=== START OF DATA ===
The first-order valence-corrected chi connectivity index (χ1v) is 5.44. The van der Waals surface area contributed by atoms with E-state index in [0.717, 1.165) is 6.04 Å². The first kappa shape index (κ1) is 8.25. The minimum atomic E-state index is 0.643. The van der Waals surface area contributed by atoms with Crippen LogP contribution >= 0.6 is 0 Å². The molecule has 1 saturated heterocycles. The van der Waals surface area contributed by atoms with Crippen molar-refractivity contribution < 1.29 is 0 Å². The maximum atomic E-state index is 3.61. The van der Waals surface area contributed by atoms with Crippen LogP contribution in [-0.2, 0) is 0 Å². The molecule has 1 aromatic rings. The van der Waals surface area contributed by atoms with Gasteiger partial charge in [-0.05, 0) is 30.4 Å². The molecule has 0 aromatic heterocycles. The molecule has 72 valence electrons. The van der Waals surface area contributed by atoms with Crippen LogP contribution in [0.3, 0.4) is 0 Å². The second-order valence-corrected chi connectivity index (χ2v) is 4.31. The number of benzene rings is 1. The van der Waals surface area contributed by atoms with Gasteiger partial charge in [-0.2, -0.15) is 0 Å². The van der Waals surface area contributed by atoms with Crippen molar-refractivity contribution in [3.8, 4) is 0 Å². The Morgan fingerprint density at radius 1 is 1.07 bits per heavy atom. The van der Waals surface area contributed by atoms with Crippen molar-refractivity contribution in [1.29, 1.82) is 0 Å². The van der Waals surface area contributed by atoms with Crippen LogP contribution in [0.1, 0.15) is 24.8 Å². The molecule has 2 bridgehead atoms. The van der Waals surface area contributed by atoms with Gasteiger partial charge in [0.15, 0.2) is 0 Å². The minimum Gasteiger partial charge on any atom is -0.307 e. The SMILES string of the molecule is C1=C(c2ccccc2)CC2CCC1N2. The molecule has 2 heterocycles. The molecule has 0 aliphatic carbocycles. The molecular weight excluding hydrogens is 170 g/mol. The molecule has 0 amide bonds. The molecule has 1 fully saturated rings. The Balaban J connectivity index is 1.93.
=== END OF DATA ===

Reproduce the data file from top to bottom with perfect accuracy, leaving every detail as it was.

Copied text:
The first-order valence-corrected chi connectivity index (χ1v) is 5.44. The van der Waals surface area contributed by atoms with E-state index in [0.717, 1.165) is 6.04 Å². The first kappa shape index (κ1) is 8.25. The minimum atomic E-state index is 0.643. The van der Waals surface area contributed by atoms with Crippen LogP contribution >= 0.6 is 0 Å². The molecule has 1 saturated heterocycles. The van der Waals surface area contributed by atoms with Crippen molar-refractivity contribution < 1.29 is 0 Å². The maximum atomic E-state index is 3.61. The van der Waals surface area contributed by atoms with Crippen LogP contribution in [-0.2, 0) is 0 Å². The molecule has 1 aromatic rings. The van der Waals surface area contributed by atoms with Gasteiger partial charge in [-0.05, 0) is 30.4 Å². The molecule has 0 aromatic heterocycles. The molecule has 72 valence electrons. The van der Waals surface area contributed by atoms with Crippen LogP contribution in [0.3, 0.4) is 0 Å². The second-order valence-corrected chi connectivity index (χ2v) is 4.31. The number of benzene rings is 1. The van der Waals surface area contributed by atoms with Gasteiger partial charge in [-0.2, -0.15) is 0 Å². The van der Waals surface area contributed by atoms with Crippen molar-refractivity contribution in [3.8, 4) is 0 Å². The Morgan fingerprint density at radius 1 is 1.07 bits per heavy atom. The van der Waals surface area contributed by atoms with Crippen molar-refractivity contribution in [1.29, 1.82) is 0 Å². The van der Waals surface area contributed by atoms with Crippen LogP contribution in [0.1, 0.15) is 24.8 Å². The molecule has 2 bridgehead atoms. The van der Waals surface area contributed by atoms with Gasteiger partial charge in [0.15, 0.2) is 0 Å². The minimum Gasteiger partial charge on any atom is -0.307 e. The SMILES string of the molecule is C1=C(c2ccccc2)CC2CCC1N2. The molecule has 2 heterocycles. The molecule has 0 aliphatic carbocycles. The molecular weight excluding hydrogens is 170 g/mol. The molecule has 0 amide bonds. The molecule has 1 fully saturated rings. The Balaban J connectivity index is 1.93.